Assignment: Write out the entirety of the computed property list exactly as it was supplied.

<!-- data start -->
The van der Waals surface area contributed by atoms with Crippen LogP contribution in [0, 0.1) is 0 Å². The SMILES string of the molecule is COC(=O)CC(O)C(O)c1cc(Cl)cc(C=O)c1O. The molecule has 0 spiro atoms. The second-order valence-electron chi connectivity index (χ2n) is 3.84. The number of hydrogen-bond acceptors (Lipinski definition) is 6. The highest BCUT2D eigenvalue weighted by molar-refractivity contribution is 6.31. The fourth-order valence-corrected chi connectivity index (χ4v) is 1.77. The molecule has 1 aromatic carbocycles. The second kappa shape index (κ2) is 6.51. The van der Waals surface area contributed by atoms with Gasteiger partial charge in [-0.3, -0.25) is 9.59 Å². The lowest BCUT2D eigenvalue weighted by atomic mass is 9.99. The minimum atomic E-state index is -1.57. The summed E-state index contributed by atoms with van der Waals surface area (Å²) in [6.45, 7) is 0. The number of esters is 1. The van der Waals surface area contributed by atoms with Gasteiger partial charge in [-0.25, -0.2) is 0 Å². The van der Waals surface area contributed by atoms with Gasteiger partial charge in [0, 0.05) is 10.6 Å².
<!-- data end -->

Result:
The van der Waals surface area contributed by atoms with Crippen LogP contribution in [0, 0.1) is 0 Å². The SMILES string of the molecule is COC(=O)CC(O)C(O)c1cc(Cl)cc(C=O)c1O. The molecule has 0 spiro atoms. The second-order valence-electron chi connectivity index (χ2n) is 3.84. The number of hydrogen-bond acceptors (Lipinski definition) is 6. The highest BCUT2D eigenvalue weighted by molar-refractivity contribution is 6.31. The fourth-order valence-corrected chi connectivity index (χ4v) is 1.77. The molecule has 1 aromatic carbocycles. The second kappa shape index (κ2) is 6.51. The van der Waals surface area contributed by atoms with Gasteiger partial charge in [-0.3, -0.25) is 9.59 Å². The lowest BCUT2D eigenvalue weighted by atomic mass is 9.99. The minimum atomic E-state index is -1.57. The summed E-state index contributed by atoms with van der Waals surface area (Å²) in [6.45, 7) is 0. The number of esters is 1. The van der Waals surface area contributed by atoms with Gasteiger partial charge in [-0.25, -0.2) is 0 Å². The van der Waals surface area contributed by atoms with Gasteiger partial charge in [0, 0.05) is 10.6 Å².